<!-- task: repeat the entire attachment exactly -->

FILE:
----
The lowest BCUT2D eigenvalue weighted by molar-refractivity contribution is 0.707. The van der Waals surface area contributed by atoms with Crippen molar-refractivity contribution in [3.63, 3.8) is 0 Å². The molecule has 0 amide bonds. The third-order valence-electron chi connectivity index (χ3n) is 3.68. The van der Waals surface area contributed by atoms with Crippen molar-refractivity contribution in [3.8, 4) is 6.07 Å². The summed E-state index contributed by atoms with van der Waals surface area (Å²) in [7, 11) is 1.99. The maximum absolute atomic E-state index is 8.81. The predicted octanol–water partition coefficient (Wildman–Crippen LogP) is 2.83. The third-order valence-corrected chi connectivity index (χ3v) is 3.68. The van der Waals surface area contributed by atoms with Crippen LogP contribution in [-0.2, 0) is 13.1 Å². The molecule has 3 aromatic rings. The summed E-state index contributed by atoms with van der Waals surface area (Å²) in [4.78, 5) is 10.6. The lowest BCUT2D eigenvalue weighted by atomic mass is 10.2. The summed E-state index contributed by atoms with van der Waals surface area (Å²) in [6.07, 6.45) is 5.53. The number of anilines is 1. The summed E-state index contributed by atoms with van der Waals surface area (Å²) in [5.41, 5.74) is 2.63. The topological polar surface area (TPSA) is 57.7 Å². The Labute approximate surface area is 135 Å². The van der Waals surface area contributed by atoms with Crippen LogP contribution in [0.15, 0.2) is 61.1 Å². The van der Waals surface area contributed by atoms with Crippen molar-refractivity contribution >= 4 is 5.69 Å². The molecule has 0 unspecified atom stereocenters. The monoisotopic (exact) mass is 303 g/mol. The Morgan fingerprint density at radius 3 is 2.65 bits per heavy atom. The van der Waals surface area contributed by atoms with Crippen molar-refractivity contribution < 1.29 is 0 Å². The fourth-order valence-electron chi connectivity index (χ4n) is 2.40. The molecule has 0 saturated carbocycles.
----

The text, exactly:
The lowest BCUT2D eigenvalue weighted by molar-refractivity contribution is 0.707. The van der Waals surface area contributed by atoms with Crippen molar-refractivity contribution in [3.63, 3.8) is 0 Å². The molecule has 0 amide bonds. The third-order valence-electron chi connectivity index (χ3n) is 3.68. The van der Waals surface area contributed by atoms with Crippen molar-refractivity contribution in [3.8, 4) is 6.07 Å². The summed E-state index contributed by atoms with van der Waals surface area (Å²) in [7, 11) is 1.99. The maximum absolute atomic E-state index is 8.81. The predicted octanol–water partition coefficient (Wildman–Crippen LogP) is 2.83. The third-order valence-corrected chi connectivity index (χ3v) is 3.68. The van der Waals surface area contributed by atoms with Crippen LogP contribution in [-0.2, 0) is 13.1 Å². The molecule has 3 aromatic rings. The summed E-state index contributed by atoms with van der Waals surface area (Å²) in [4.78, 5) is 10.6. The lowest BCUT2D eigenvalue weighted by atomic mass is 10.2. The summed E-state index contributed by atoms with van der Waals surface area (Å²) in [6.07, 6.45) is 5.53. The number of anilines is 1. The summed E-state index contributed by atoms with van der Waals surface area (Å²) in [5.41, 5.74) is 2.63. The topological polar surface area (TPSA) is 57.7 Å². The Labute approximate surface area is 135 Å². The van der Waals surface area contributed by atoms with Crippen LogP contribution in [0.15, 0.2) is 61.1 Å². The van der Waals surface area contributed by atoms with Crippen molar-refractivity contribution >= 4 is 5.69 Å². The molecule has 0 unspecified atom stereocenters. The monoisotopic (exact) mass is 303 g/mol. The Morgan fingerprint density at radius 3 is 2.65 bits per heavy atom. The van der Waals surface area contributed by atoms with Crippen molar-refractivity contribution < 1.29 is 0 Å². The fourth-order valence-electron chi connectivity index (χ4n) is 2.40. The molecule has 0 saturated carbocycles.